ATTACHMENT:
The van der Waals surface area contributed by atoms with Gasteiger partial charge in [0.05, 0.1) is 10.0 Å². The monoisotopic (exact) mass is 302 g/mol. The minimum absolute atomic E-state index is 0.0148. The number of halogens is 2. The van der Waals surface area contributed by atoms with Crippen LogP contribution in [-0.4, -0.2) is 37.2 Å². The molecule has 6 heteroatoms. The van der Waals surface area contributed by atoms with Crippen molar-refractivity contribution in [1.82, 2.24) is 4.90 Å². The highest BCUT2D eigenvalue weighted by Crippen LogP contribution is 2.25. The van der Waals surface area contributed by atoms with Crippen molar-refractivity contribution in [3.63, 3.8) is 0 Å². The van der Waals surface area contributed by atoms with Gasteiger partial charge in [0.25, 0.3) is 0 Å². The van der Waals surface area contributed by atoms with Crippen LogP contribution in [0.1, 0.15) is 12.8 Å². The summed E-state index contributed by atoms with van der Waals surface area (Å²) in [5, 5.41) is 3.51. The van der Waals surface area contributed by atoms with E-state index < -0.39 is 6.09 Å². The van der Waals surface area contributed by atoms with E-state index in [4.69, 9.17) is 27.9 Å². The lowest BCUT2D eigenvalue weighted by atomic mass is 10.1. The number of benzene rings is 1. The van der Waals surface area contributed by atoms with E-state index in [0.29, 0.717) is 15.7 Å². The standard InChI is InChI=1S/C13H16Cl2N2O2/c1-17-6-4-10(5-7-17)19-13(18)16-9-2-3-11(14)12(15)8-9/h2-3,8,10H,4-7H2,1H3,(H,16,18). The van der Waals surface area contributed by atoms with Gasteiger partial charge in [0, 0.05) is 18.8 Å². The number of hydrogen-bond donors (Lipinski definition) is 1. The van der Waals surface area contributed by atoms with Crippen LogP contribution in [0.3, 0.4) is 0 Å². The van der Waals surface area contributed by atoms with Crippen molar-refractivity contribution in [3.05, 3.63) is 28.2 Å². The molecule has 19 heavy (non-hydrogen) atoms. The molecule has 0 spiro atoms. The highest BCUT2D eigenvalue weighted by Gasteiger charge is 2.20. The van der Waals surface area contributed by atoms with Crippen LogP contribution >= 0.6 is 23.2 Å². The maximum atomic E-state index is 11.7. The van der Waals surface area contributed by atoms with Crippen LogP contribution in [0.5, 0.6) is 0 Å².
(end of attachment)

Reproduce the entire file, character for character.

The van der Waals surface area contributed by atoms with Gasteiger partial charge in [0.05, 0.1) is 10.0 Å². The monoisotopic (exact) mass is 302 g/mol. The minimum absolute atomic E-state index is 0.0148. The number of halogens is 2. The van der Waals surface area contributed by atoms with Crippen LogP contribution in [-0.4, -0.2) is 37.2 Å². The molecule has 6 heteroatoms. The van der Waals surface area contributed by atoms with Crippen molar-refractivity contribution in [1.82, 2.24) is 4.90 Å². The highest BCUT2D eigenvalue weighted by Crippen LogP contribution is 2.25. The van der Waals surface area contributed by atoms with Crippen molar-refractivity contribution in [3.63, 3.8) is 0 Å². The van der Waals surface area contributed by atoms with Gasteiger partial charge in [0.25, 0.3) is 0 Å². The van der Waals surface area contributed by atoms with Crippen LogP contribution in [0.1, 0.15) is 12.8 Å². The summed E-state index contributed by atoms with van der Waals surface area (Å²) in [5, 5.41) is 3.51. The van der Waals surface area contributed by atoms with E-state index < -0.39 is 6.09 Å². The van der Waals surface area contributed by atoms with E-state index in [4.69, 9.17) is 27.9 Å². The lowest BCUT2D eigenvalue weighted by atomic mass is 10.1. The number of benzene rings is 1. The van der Waals surface area contributed by atoms with E-state index in [0.29, 0.717) is 15.7 Å². The standard InChI is InChI=1S/C13H16Cl2N2O2/c1-17-6-4-10(5-7-17)19-13(18)16-9-2-3-11(14)12(15)8-9/h2-3,8,10H,4-7H2,1H3,(H,16,18). The van der Waals surface area contributed by atoms with Gasteiger partial charge in [0, 0.05) is 18.8 Å². The number of hydrogen-bond donors (Lipinski definition) is 1. The van der Waals surface area contributed by atoms with Crippen LogP contribution in [0.3, 0.4) is 0 Å². The van der Waals surface area contributed by atoms with Crippen molar-refractivity contribution in [3.05, 3.63) is 28.2 Å². The molecule has 19 heavy (non-hydrogen) atoms. The molecule has 0 spiro atoms. The highest BCUT2D eigenvalue weighted by Gasteiger charge is 2.20. The van der Waals surface area contributed by atoms with Crippen LogP contribution >= 0.6 is 23.2 Å². The maximum atomic E-state index is 11.7. The van der Waals surface area contributed by atoms with Crippen LogP contribution in [0.5, 0.6) is 0 Å².